My initial plans for Saturday morning were to clean up the borders that Dad had edged for me on Thursday. About six inches of grass needed to be removed between the stone border and the little trench Dad's edger had cut. Not an easy job, but it needed to be done before the grass grew back over the trench.
Then Mom called.
Awhile back, she had mentioned a large garden center located in Lima, Ohio, which is about an hour away from me (but closer for her). DeHaven Home & Garden Showplace was having a spring open house and Mom wondered if I would like to go with her.
Grass removal? What grass?
We arrived at DeHaven's around 10:00 a.m. and when I saw the greenhouses there, my heart beat a little faster. There is nothing quite like the thrill and excitement of visiting a garden center in the spring that you've never been to before and that was the size of this one. That said, my intent was to show restraint with my purchases. Do you think I did?
The large greenhouse we walked into first had table after table with bright Pelargoniums of every color. A special display of Martha Washington geraniums caught my attention and I knew I'd be going home with one of those.
There were annuals and several perennials offered, including Proven Winners and many of them had blooms already, having been grown in the greenhouses. I spoke with John Bartok of Corso's Perennials, which supplies DeHaven's with many of their perennials. Corso's is also located in Ohio, and I'd visited them in 2007 on a garden tour with the Van Wert YWCA.
Pansies and Violas are the order of the day this time of the year and there were some of just about every color these come in.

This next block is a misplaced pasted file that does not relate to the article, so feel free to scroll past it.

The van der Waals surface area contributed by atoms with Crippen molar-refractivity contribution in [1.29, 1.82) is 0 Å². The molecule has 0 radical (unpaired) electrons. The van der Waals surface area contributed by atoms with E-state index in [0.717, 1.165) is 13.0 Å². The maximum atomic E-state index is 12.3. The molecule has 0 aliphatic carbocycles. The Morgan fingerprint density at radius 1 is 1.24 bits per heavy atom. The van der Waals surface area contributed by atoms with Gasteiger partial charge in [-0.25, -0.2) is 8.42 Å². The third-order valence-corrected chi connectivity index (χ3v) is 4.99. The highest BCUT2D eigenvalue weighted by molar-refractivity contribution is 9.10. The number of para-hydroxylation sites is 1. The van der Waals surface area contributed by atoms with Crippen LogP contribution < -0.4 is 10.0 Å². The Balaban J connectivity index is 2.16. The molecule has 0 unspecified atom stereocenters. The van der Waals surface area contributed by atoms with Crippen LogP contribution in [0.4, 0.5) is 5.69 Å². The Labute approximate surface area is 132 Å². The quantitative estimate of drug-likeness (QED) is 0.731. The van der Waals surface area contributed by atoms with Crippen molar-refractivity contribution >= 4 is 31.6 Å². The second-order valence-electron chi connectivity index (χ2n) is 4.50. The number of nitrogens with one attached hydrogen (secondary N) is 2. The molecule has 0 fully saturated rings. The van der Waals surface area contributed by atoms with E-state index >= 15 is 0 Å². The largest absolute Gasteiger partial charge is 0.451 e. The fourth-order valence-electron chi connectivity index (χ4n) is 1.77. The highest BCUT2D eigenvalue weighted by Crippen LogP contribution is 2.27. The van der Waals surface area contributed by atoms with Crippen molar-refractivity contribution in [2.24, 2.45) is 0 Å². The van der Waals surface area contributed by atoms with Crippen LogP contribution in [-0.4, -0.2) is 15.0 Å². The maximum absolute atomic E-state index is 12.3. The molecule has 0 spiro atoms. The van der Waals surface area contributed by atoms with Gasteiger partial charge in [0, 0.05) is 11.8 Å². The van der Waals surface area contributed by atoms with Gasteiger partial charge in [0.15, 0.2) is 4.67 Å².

Whenever I see the tiny Johnny Jump-Ups, I'm always tempted to buy some, because I love them, but they don't seem to love me. I've sown seed and planted plants and the seeds don't germinate and the plants disappear. That doesn't stop me from trying again and again though. I know. Who can't grow Johnny Jump-Ups?
There is a wonderful gift center, where I could have spent a lot more time and a lot more money, but I didn't have either. There's never enough money and Romie and I were due at Kara and Adam's at 2:00, so I had to keep moving.
DeHaven's has a little bit of everything, and we loved these summery, gardeny shoes by Oka B. They came in bright colors as well as more subdued, and were embellished with ribbons, jewels, and other things. Look at those orange ones. Happy feet!
This coppery sun was just gorgeous, and quite large. It would take a big bare place to hang this, and if my espaliered Pyracantha doesn't start showing signs of life soon, I could have just the spot for it on the south side of the pool house. I'm rooting for the Pyracantha, though.
A huge selection of seeds are offered, from Livingston Seed Company, Thompson & Morgan, and others. I purchased packets of seeds for beets (Beta vulgaris 'Early Wonder'), Amaranthus paniculatus ('Autumn Palette'), California Poppy (Eschscholzia californica 'Dairy Maid'), and burgundy Blanket Flower (Gaillardia aristata 'Burgundy'). I was tempted to buy a packet of Meconopsis to try again, but resisted. I'll just admire Jodi's from afar.
Another greenhouse contains tropicals and herbs. This is where there's lots of drama, as you might expect. I was really tempted to buy an exotic-looking hanging pitcher plant, but I'd have to make a spot for it in the house, since it would need to be overwintered inside. I've already got every available hook accounted for by other winter hangers. Not that I couldn't put another hook in the ceiling...
We were told by one of the DeHaven sons that this Bottlebrush or Foxtail Fern (Asparagus meyerii) goes in owner Tim DeHaven's garden during summer and gets moved back in the greenhouse for winter. It's hard to get a sense of size here, but this thing is HUGE. Notice the cinder block just beyond it, on the floor. I wouldn't want to be on moving duty when that time comes around!